A shutdown is out of your control, but how you cope with it isn’t

The federal government appears on its way to another shutdown starting Sunday, and that means tens of thousands of federal workers around the DMV will be told to show up for work Monday with no certainty about when they’ll be paid again — or told to just stay home until a budget of some sort is passed.

The amount of frustration and uncertainty around the region is quickly building, leaving federal workers at every income level stressed about the immediate future.

One mental health expert said it’s more than fair to feel that way.

“This is an incredibly, incredibly difficult thing to live through and the impact of a potential government shutdown is going to impact different groups differently,” said Dr. Chetan Joshi, the director of the University of Maryland College Park’s counseling center. “There are certain groups, certain people, families that … due to their marginalized backgrounds, are going to feel the impact of this government shutdown in unique and distinct and more impactful ways.”

Joshi said that, in general, people love “certainty and security,” which are two things a lot of people won’t feel during a government shutdown. The longer it drags on, the worse it gets, and with the circumstances causing the shutdown beyond the control of any rank-and-file federal worker, he said it’s unreasonable to think someone can maintain a perfectly balanced mental state through it all.

But he also said how you choose to cope will determine how well you deal with it.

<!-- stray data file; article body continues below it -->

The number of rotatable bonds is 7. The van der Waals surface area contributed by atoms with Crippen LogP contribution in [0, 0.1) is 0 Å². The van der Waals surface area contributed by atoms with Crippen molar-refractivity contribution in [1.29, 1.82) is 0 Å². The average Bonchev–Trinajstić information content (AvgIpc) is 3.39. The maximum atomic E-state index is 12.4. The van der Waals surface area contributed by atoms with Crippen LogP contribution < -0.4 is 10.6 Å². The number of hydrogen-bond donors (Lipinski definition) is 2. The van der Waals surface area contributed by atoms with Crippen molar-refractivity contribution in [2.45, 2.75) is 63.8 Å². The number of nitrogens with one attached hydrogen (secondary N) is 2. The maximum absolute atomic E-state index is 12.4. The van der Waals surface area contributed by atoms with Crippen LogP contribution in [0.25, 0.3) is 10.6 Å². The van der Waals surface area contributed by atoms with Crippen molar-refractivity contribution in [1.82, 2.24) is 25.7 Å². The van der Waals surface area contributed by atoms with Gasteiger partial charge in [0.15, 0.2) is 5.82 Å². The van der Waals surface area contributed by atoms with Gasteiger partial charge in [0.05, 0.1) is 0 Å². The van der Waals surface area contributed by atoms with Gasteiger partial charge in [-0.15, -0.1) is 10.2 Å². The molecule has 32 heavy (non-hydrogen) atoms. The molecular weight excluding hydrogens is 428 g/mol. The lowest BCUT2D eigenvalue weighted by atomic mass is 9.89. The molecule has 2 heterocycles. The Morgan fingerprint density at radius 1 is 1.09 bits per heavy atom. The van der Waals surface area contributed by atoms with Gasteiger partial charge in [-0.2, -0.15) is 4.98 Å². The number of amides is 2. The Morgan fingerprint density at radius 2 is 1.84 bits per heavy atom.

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“If you find yourself turning to dysfunctional coping strategies, then that’s a red flag … making an already bad situation even worse,” Joshi said.

He said excessive alcohol or drug use would fall into that category.

Instead, he recommended “exercise, social connection, the mindfulness practices, physical activity. All of those things are positive coping strategies.”

Of course, the lack of control someone has is exactly why so many people will be nervously watching their finances if the shutdown lasts too long. As bills and other financial responsibilities pile up, that lack of control and stress can steadily increase.

“It’s important to kind of lean on people and friends and family that we can trust to support us through these difficult times,” he said. “One of the things that I always like to say is ‘connection is prevention.’”

And how that support is expressed can vary from person to person.

“For some people, it could just be actual social connection. For some people, it could be financial support,” Joshi said. “But the more we are able to lean on each other and get to that place, the better we’re going to be able to get through this.”

He also added a sentiment that almost everyone around the region can agree with, which is that “the hope is that none of this happens.”

John Domen

John started working at WTOP in 2016 after having grown up in Maryland listening to the station as a child. While he got his on-air start at small stations in Pennsylvania and Delaware, he's spent most of his career in the D.C. area, having been heard on several local stations before coming to WTOP.

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